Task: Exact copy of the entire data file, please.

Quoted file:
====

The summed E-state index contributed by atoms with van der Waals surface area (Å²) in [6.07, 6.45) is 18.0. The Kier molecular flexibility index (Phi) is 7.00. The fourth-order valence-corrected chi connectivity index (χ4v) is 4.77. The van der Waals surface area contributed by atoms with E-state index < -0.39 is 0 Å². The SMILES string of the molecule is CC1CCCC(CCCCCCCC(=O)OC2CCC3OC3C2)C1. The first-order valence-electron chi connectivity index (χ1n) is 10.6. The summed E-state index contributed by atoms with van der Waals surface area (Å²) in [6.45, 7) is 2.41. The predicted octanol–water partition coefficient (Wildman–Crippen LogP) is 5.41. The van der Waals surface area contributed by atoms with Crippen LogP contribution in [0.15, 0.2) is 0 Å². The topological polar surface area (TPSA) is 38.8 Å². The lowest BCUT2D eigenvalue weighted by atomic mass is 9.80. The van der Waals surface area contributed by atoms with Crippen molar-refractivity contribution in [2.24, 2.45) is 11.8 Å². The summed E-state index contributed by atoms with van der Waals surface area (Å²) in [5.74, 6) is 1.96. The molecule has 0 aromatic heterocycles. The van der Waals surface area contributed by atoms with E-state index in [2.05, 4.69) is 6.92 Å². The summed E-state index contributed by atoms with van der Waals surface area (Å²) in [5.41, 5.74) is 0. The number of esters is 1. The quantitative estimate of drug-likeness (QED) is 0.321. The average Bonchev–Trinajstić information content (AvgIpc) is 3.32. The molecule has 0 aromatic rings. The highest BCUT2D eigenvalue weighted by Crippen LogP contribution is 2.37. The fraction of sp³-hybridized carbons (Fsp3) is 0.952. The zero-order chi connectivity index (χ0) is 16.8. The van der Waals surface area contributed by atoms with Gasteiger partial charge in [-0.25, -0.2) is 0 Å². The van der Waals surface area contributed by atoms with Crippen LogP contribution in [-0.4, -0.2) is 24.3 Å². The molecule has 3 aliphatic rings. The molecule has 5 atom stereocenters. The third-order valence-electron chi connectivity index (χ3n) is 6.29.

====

The summed E-state index contributed by atoms with van der Waals surface area (Å²) in [6.07, 6.45) is 18.0. The Kier molecular flexibility index (Phi) is 7.00. The fourth-order valence-corrected chi connectivity index (χ4v) is 4.77. The van der Waals surface area contributed by atoms with E-state index < -0.39 is 0 Å². The SMILES string of the molecule is CC1CCCC(CCCCCCCC(=O)OC2CCC3OC3C2)C1. The first-order valence-electron chi connectivity index (χ1n) is 10.6. The summed E-state index contributed by atoms with van der Waals surface area (Å²) in [6.45, 7) is 2.41. The predicted octanol–water partition coefficient (Wildman–Crippen LogP) is 5.41. The van der Waals surface area contributed by atoms with Crippen LogP contribution in [0.15, 0.2) is 0 Å². The topological polar surface area (TPSA) is 38.8 Å². The lowest BCUT2D eigenvalue weighted by atomic mass is 9.80. The van der Waals surface area contributed by atoms with Crippen molar-refractivity contribution in [2.24, 2.45) is 11.8 Å². The summed E-state index contributed by atoms with van der Waals surface area (Å²) in [5.74, 6) is 1.96. The molecule has 0 aromatic heterocycles. The van der Waals surface area contributed by atoms with E-state index in [2.05, 4.69) is 6.92 Å². The summed E-state index contributed by atoms with van der Waals surface area (Å²) in [5.41, 5.74) is 0. The number of esters is 1. The quantitative estimate of drug-likeness (QED) is 0.321. The average Bonchev–Trinajstić information content (AvgIpc) is 3.32. The molecule has 0 aromatic rings. The highest BCUT2D eigenvalue weighted by Crippen LogP contribution is 2.37. The fraction of sp³-hybridized carbons (Fsp3) is 0.952. The zero-order chi connectivity index (χ0) is 16.8. The van der Waals surface area contributed by atoms with Gasteiger partial charge in [-0.25, -0.2) is 0 Å². The van der Waals surface area contributed by atoms with Crippen LogP contribution in [-0.4, -0.2) is 24.3 Å². The molecule has 3 aliphatic rings. The molecule has 5 atom stereocenters. The third-order valence-electron chi connectivity index (χ3n) is 6.29.